Leverage responsible for failings of real estate funds, ULI says
EUROPE – The riskier a real estate fund's style, the more likely leverage is to account for its underperformance, according to an Urban Land Institute (ULI) study published this week.
Using a model that measured the impact of leverage on underperformance of 169 core, value-added and opportunistic funds, Reading University professor Andrew Baum and his team found opportunistic funds performed worst of the three styles on a risk-adjusted basis from 2001 to 2011.
A 60% leveraged opportunistic fund could expect to underperform annually by as much as 13.2%.
The research, which supports similar findings for the UK market, found that leverage was more significant than property selection in poor performance – effectively, that fund managers' selections had less impact on performance than previously thought.
When leverage was factored in, it turned out fund managers' decisions on property risk exposure were statistically insignificant.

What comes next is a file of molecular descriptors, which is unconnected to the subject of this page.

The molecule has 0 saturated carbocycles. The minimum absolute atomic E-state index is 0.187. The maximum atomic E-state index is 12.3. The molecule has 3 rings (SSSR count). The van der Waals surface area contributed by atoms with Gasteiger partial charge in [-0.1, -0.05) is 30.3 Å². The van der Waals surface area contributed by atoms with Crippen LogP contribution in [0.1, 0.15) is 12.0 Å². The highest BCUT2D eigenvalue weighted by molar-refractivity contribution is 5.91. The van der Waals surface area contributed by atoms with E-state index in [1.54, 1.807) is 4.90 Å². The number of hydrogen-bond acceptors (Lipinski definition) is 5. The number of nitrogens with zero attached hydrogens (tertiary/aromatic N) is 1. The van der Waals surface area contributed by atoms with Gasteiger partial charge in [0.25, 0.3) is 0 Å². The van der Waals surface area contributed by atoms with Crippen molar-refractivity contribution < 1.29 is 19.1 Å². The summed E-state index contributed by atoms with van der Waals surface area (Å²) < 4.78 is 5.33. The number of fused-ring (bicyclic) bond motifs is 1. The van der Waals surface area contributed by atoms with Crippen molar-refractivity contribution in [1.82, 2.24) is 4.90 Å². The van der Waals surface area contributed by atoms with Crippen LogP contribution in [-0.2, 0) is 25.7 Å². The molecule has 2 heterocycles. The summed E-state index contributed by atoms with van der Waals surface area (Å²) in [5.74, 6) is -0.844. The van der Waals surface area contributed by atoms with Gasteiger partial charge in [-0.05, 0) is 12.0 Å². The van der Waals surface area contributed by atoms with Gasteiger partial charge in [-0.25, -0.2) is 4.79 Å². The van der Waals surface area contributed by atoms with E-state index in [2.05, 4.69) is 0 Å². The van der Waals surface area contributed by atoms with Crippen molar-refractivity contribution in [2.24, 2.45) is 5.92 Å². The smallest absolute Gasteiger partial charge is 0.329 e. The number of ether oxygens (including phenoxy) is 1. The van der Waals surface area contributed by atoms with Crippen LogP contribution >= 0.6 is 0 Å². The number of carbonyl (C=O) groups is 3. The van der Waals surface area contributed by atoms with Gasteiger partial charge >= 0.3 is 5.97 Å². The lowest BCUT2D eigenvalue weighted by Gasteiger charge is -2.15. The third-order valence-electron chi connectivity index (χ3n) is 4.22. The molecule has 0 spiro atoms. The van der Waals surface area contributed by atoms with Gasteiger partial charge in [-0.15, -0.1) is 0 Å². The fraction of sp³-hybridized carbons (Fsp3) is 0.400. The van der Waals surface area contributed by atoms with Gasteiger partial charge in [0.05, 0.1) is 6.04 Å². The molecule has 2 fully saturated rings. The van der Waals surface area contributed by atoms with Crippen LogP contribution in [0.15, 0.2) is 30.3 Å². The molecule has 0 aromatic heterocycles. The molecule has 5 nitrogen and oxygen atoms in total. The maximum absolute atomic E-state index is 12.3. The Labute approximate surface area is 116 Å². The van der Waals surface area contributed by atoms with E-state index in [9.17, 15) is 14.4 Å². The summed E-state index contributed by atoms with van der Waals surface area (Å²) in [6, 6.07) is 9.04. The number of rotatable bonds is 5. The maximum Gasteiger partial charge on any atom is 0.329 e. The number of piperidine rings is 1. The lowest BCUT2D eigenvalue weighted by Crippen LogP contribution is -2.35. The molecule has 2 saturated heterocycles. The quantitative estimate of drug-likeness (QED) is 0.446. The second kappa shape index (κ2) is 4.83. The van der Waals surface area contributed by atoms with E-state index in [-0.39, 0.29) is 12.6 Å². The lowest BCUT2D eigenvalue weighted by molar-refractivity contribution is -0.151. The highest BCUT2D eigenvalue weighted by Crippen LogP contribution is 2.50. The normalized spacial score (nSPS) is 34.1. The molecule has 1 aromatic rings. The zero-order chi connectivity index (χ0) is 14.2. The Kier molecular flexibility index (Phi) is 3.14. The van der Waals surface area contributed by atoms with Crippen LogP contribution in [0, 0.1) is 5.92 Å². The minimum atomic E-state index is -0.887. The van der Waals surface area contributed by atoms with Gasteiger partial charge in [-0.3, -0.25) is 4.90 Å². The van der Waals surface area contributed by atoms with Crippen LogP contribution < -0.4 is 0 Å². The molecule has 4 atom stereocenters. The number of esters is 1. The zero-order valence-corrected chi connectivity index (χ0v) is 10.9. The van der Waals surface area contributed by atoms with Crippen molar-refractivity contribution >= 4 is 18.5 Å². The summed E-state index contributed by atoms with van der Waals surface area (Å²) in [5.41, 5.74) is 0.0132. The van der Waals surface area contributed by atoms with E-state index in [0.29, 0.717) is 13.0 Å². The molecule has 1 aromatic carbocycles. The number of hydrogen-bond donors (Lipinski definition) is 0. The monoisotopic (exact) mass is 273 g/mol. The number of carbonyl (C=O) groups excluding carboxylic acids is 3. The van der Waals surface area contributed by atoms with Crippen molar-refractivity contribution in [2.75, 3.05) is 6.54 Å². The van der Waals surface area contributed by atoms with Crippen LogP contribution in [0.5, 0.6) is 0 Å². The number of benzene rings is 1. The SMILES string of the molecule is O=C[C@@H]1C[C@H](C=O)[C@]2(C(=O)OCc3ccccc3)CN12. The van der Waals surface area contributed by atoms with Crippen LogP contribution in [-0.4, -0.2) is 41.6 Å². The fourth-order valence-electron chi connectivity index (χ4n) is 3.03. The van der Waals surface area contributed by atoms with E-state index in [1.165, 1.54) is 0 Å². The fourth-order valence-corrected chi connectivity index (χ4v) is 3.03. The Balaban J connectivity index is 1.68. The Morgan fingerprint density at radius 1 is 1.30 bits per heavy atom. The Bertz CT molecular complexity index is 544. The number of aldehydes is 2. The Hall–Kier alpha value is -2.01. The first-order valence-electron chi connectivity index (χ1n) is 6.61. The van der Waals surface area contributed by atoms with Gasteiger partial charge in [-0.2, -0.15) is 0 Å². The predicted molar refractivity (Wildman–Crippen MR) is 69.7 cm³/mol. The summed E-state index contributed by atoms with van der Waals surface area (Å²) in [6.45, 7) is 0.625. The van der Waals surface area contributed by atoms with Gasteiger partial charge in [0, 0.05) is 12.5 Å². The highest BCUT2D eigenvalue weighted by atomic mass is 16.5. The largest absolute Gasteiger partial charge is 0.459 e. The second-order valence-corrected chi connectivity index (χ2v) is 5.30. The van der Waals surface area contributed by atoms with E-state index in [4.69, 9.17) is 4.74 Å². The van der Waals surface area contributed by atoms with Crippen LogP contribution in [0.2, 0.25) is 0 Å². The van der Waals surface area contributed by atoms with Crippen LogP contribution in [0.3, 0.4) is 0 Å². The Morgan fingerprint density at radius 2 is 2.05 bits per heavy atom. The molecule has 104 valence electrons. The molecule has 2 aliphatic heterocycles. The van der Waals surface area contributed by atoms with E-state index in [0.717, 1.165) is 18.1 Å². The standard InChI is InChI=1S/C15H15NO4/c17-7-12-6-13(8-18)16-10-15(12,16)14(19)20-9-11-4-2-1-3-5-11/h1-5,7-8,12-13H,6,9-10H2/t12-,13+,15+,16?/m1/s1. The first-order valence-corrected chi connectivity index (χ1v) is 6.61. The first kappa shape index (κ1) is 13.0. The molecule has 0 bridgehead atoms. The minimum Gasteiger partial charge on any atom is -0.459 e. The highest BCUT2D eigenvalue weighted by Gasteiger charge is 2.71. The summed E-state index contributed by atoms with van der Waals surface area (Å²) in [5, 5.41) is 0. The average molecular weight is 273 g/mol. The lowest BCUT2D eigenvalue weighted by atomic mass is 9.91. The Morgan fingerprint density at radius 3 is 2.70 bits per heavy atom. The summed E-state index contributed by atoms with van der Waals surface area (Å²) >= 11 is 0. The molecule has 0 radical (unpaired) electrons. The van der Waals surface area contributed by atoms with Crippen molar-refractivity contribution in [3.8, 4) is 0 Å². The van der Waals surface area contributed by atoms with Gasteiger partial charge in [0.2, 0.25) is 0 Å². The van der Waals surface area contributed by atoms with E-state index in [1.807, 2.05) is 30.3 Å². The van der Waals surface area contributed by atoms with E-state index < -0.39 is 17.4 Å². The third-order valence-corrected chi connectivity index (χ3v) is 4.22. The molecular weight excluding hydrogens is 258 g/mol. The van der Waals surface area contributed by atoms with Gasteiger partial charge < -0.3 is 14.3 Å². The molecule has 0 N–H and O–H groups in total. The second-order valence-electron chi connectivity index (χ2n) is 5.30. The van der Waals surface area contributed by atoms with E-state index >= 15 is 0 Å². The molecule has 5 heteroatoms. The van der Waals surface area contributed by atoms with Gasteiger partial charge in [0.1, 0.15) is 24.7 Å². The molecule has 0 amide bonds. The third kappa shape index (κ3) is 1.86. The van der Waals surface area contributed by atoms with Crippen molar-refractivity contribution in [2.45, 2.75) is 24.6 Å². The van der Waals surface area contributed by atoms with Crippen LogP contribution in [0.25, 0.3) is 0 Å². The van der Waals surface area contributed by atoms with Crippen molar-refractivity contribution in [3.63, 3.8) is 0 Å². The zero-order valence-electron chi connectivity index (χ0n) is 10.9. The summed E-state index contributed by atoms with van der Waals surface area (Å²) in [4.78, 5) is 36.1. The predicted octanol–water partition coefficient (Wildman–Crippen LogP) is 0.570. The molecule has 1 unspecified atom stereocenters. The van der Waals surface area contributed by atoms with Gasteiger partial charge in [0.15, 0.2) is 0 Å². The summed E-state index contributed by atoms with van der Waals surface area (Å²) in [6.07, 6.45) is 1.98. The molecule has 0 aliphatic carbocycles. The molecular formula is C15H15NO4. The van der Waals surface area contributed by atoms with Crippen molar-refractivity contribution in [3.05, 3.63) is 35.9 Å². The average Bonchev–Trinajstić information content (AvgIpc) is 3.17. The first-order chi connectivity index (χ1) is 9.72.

Even where fund managers added asset-level value, each 10% of leverage in value-added funds reduced annual returns in value-added funds by 2%.
"The impact of leverage – especially in the 2008-09 period – was so punitive that the return delivered by any good work being done by managers was likely to have been obliterated," the report concluded.
However, its authors also stopped short of blaming fund managers for excessive use of leverage, pointing out that investors likewise "appeared willing to invest large amounts of capital in the strategies".
Despite evidence of a positive impact of leverage in rising markets, Baum questioned whether investors' view of the level of risk required for absolute returns in the period after the crisis had been realistic.
Although the report did not weigh external factors, ULI acknowledged the style-specific contribution of fund vintage, management and market factors in accounting for fund underperformance.
In core funds, for example – where leverage was only "partly" culpable – underperformance in the three years to 2011 could be the result of pressure on open-ended funds to deploy accumulated capital in overpriced prime.